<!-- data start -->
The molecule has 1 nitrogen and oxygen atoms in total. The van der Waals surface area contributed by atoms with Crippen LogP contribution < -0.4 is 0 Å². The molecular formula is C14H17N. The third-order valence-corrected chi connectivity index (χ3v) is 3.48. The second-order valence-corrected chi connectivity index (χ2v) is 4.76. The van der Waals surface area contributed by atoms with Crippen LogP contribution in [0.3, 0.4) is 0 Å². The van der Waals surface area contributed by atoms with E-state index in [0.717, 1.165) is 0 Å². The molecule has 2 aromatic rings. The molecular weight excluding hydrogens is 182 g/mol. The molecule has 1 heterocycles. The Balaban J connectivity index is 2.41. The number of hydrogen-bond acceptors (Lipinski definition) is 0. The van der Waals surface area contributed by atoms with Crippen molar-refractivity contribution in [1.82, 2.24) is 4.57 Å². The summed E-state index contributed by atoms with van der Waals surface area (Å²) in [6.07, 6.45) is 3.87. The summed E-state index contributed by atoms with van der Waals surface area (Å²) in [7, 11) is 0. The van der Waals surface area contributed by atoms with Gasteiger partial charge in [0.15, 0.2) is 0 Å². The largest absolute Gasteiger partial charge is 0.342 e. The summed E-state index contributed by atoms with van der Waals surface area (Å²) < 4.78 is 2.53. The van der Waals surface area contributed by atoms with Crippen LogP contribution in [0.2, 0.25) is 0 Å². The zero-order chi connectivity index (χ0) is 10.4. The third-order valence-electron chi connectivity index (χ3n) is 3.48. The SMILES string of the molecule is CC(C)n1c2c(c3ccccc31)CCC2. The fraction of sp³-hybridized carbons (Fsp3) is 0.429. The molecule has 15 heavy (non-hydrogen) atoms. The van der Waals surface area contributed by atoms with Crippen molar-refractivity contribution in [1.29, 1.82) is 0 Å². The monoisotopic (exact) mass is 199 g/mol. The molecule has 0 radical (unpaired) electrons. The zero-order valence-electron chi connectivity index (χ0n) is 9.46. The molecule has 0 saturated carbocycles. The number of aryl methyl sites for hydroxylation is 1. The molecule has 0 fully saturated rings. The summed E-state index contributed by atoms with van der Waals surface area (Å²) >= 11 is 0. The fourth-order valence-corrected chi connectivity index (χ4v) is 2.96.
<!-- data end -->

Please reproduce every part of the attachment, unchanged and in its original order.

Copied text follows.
The molecule has 1 nitrogen and oxygen atoms in total. The van der Waals surface area contributed by atoms with Crippen LogP contribution < -0.4 is 0 Å². The molecular formula is C14H17N. The third-order valence-corrected chi connectivity index (χ3v) is 3.48. The second-order valence-corrected chi connectivity index (χ2v) is 4.76. The van der Waals surface area contributed by atoms with Crippen LogP contribution in [0.3, 0.4) is 0 Å². The van der Waals surface area contributed by atoms with E-state index in [0.717, 1.165) is 0 Å². The molecule has 2 aromatic rings. The molecular weight excluding hydrogens is 182 g/mol. The molecule has 1 heterocycles. The Balaban J connectivity index is 2.41. The number of hydrogen-bond acceptors (Lipinski definition) is 0. The van der Waals surface area contributed by atoms with Crippen molar-refractivity contribution in [1.82, 2.24) is 4.57 Å². The summed E-state index contributed by atoms with van der Waals surface area (Å²) in [6.07, 6.45) is 3.87. The summed E-state index contributed by atoms with van der Waals surface area (Å²) in [7, 11) is 0. The van der Waals surface area contributed by atoms with Gasteiger partial charge in [0.15, 0.2) is 0 Å². The largest absolute Gasteiger partial charge is 0.342 e. The summed E-state index contributed by atoms with van der Waals surface area (Å²) < 4.78 is 2.53. The van der Waals surface area contributed by atoms with Crippen LogP contribution in [0.2, 0.25) is 0 Å². The zero-order chi connectivity index (χ0) is 10.4. The third-order valence-electron chi connectivity index (χ3n) is 3.48. The SMILES string of the molecule is CC(C)n1c2c(c3ccccc31)CCC2. The fraction of sp³-hybridized carbons (Fsp3) is 0.429. The molecule has 15 heavy (non-hydrogen) atoms. The van der Waals surface area contributed by atoms with Crippen molar-refractivity contribution in [1.29, 1.82) is 0 Å². The monoisotopic (exact) mass is 199 g/mol. The molecule has 0 radical (unpaired) electrons. The zero-order valence-electron chi connectivity index (χ0n) is 9.46. The molecule has 0 saturated carbocycles. The number of aryl methyl sites for hydroxylation is 1. The molecule has 0 fully saturated rings. The summed E-state index contributed by atoms with van der Waals surface area (Å²) >= 11 is 0. The fourth-order valence-corrected chi connectivity index (χ4v) is 2.96.